Only a week before the adoption of the EU’s Enlargement Strategy to the Western Balkans, that is expected to be adopted on 6 February, Spain once again challenged the Strategy, as well as the whole process by strongly opposed the inclusion of Kosovo in it .

In a letter sent to the European Commission, Spain said it is opposing the term WB6 (an abbreviation for the six countries from the Western Balkans) and states that “Kosovo is not part of the enlargement process.”

Madrid sets out its position that a distinction must be made between the EU enlargement process and the procedures and strategies for the Western Balkans, which are part of the Common Foreign and Security Policy. Between the lines, however, Spain’s concerns over its own crisis with Catalonian autonomy and Madrid’s unwillingness to openly support the unilaterally selfdeclared European state – something that could create a dangerous precedent for Spain – can be read.

If Spain’s comments are taken into account, the EU’s Enlargement Strategy will undermine the credibility of the countries seeking membership. Brussels has already announced the quicker accession of six countries – Albania, Bosnia and Herzegovina, Kosovo, Macedonia, Montenegro and Serbia. The idea is for these countries to become part of the EU together, but pre-accession talks with Kosovo are questionable. Spain is one of the five EU members that do not recognize Kosovo’s independence. Cyprus, Greece, Romania and Slovakia also support this position.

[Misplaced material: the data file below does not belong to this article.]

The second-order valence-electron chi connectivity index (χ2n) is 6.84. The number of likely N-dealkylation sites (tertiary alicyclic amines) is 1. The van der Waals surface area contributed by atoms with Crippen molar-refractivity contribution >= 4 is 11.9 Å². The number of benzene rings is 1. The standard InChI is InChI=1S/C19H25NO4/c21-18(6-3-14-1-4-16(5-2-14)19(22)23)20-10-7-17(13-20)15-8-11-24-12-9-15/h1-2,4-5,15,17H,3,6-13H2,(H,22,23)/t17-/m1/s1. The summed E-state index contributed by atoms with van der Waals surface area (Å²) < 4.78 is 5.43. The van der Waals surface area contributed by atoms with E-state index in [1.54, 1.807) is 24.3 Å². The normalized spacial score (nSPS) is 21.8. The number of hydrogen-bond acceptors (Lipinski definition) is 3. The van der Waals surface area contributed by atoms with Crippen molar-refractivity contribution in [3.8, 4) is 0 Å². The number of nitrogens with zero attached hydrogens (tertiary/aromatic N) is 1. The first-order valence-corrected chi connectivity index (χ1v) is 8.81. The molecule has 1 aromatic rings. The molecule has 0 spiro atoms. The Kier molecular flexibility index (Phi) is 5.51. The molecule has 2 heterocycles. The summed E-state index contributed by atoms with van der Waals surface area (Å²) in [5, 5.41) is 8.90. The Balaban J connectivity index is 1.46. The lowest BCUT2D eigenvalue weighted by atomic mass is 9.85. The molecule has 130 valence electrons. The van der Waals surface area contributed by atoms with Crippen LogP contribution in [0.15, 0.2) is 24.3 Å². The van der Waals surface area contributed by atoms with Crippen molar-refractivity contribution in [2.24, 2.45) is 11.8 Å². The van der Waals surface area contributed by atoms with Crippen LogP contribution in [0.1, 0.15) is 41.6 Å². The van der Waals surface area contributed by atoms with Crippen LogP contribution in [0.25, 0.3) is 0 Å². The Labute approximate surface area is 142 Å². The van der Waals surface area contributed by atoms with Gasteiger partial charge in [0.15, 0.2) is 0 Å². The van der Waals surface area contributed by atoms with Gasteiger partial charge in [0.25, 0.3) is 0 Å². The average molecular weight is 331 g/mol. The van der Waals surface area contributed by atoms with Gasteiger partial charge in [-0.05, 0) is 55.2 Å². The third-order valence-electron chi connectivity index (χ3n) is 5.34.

In the diplomatic circles, there is a rumor that Spain intends to oppose Kosovo’s participation in the EU-Western Balkans Summit in Sofia. The integration of the Western Balkans is a priority of the Bulgarian Presidency of the Council of EU.

For its part, European Commission spokeswoman Maya Kostonicic has urged Member States to share opinions only after the official presentation of the document so as not to aggravate the discussion. In a letter to EU Commissioner for European Neighbourhood Policy & Enlargement Negotiations, Johannes Hahn, Pristina expressed its concern over Kosovo’s uncertain European perspective.

Until 17 February 2008, Kosovo is legally an autonomous region of the Republic of Serbia, although the province has not actually been under the control of the Serbian government since 1999. Kosovo declared its independence on 17 February 2008 and is recognized by Bulgaria and other 107 countries, 22 of which are EU Member States, as well as the US, Canada and Australia.